Filipinos have been under intense visual scrutiny since the start of Spanish colonialism in the 16th century. It continues through to this day.
With Empire's Eyes: Colonial Stereographs of the Philippines, the Center for Art and Thought has partnered with the California Museum of Photography at the University of California at Riverside ARTSblock to publish a selection of stereographic images of Filipinos and the Philippine Islands that were taken shortly after Spain ceded the islands to the US in 1898. The stereographs are a part of the largest collection of stereographic negatives and prints in the world called the Keystone-Mast Collection.
The stereographs in the exhibition were meant to entertain and educate viewers through optical illusion. Using a stereoscopic device people saw the stereographic views in 3D. Stereographs of the everyday life of Filipinos did entertain and educate viewers but did so at a cost. While these quotidian images may seem benign and even boring, they were powerful in teaching Americans about Filipinos as an inferior race, as other. And, in many ways, they maintain their power to this day, archived and accessible online.
Empire's Eyes also does not include pictures of Filipino casualties or scenes of military battles in the islands. Those images are well documented and are often the first to reproduced whenever the American colonial period in the islands is the subject matter. These scenes of Filipino deaths and destruction obscure other forms of photography's representational violence. Images of Filipinos going on with their everyday lives-taking an afternoon nap, cooking, or even getting a haircut-were as effective as ones of wounded or dead Filipinos in conveying a people lazy, uncivilized, and alien to ordinary Americans who participated in the act of viewing stereographs with friends and families, in homes and schools throughout the country.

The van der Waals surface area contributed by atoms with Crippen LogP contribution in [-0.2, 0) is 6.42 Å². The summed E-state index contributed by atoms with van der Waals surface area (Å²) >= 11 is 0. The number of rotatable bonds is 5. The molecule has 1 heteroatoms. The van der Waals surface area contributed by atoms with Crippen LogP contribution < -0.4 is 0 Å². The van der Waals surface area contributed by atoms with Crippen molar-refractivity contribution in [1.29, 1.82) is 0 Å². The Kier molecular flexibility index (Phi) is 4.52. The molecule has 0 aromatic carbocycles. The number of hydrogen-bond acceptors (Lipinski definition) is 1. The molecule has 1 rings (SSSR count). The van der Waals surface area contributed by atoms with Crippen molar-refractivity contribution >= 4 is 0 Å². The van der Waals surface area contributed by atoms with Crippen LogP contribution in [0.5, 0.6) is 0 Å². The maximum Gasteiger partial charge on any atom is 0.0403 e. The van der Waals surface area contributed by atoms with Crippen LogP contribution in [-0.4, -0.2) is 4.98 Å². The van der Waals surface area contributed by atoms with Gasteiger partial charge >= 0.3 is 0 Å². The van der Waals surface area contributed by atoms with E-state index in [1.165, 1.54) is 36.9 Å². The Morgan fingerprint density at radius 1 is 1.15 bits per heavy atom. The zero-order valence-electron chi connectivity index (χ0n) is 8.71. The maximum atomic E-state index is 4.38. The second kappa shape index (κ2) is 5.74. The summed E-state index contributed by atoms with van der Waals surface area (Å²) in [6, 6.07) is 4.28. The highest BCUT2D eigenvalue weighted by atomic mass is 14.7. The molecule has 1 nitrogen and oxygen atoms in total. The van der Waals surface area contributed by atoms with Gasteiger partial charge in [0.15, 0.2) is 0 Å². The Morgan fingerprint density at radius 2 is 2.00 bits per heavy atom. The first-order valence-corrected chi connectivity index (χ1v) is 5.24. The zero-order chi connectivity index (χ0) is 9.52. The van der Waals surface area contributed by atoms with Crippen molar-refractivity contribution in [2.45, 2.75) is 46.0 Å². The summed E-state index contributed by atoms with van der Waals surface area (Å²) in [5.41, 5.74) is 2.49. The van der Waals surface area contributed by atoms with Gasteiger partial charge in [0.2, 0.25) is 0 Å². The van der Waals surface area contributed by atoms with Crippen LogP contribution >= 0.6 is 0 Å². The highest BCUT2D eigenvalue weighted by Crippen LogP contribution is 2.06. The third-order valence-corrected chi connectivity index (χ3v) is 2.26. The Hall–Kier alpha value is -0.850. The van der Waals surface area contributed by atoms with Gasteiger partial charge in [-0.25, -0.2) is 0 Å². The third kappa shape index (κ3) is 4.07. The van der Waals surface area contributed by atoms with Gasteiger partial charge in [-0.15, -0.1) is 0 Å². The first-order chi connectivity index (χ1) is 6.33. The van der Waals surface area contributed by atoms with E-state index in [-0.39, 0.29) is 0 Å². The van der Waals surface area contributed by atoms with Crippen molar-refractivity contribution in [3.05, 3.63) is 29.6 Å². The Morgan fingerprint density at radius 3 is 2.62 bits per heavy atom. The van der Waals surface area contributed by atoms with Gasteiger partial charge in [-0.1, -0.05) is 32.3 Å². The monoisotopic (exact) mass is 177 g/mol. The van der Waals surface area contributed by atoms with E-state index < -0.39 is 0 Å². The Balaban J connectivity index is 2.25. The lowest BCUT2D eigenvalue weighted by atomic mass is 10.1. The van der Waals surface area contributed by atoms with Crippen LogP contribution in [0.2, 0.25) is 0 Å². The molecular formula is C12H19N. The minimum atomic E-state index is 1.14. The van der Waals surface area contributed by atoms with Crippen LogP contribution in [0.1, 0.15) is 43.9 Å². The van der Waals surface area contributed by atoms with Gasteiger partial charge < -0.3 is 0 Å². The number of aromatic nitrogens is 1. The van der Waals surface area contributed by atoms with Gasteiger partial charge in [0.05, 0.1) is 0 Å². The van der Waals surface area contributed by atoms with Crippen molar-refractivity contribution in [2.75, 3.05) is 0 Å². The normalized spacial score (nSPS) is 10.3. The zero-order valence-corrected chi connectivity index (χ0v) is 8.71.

In light of global anti-immigrant sentiments in countries raging across Europe and current debates about the undocumented, most of whom belong to communities of color and the portrayal of them as criminal and deviants by many who govern the United States, Empire's Eyes arrives at a time when issues of race and representation are as relevant as they were over a century ago. The exhibition resurfaces these everyday stereographic views to reveal not only the parallels of current visual technologies to historic ones but to ask viewers to consider the ways photography-digital or analog-continue to shape how we view and know Filipinos and other communities of color across space and time.
Jan Christian Bernabe, Ph.D.
The stereographic images will be published in staggered waves from March to April 2018, after which the whole exhibition is archived permanently on CA+T's website.
Special thanks to Leigh Gleason and the California Photography Museum for providing assistance for this exhibition.
Fiscal support has been generously provided by the Andy Warhol Foundation and the California Institute of Contemporary Arts.
Scholarly articles included in the exhibition are authored by Nerissa Balce, Melissa Banta, Vernadette Gonzalez, Mark Rice, and Neferti Tadiar.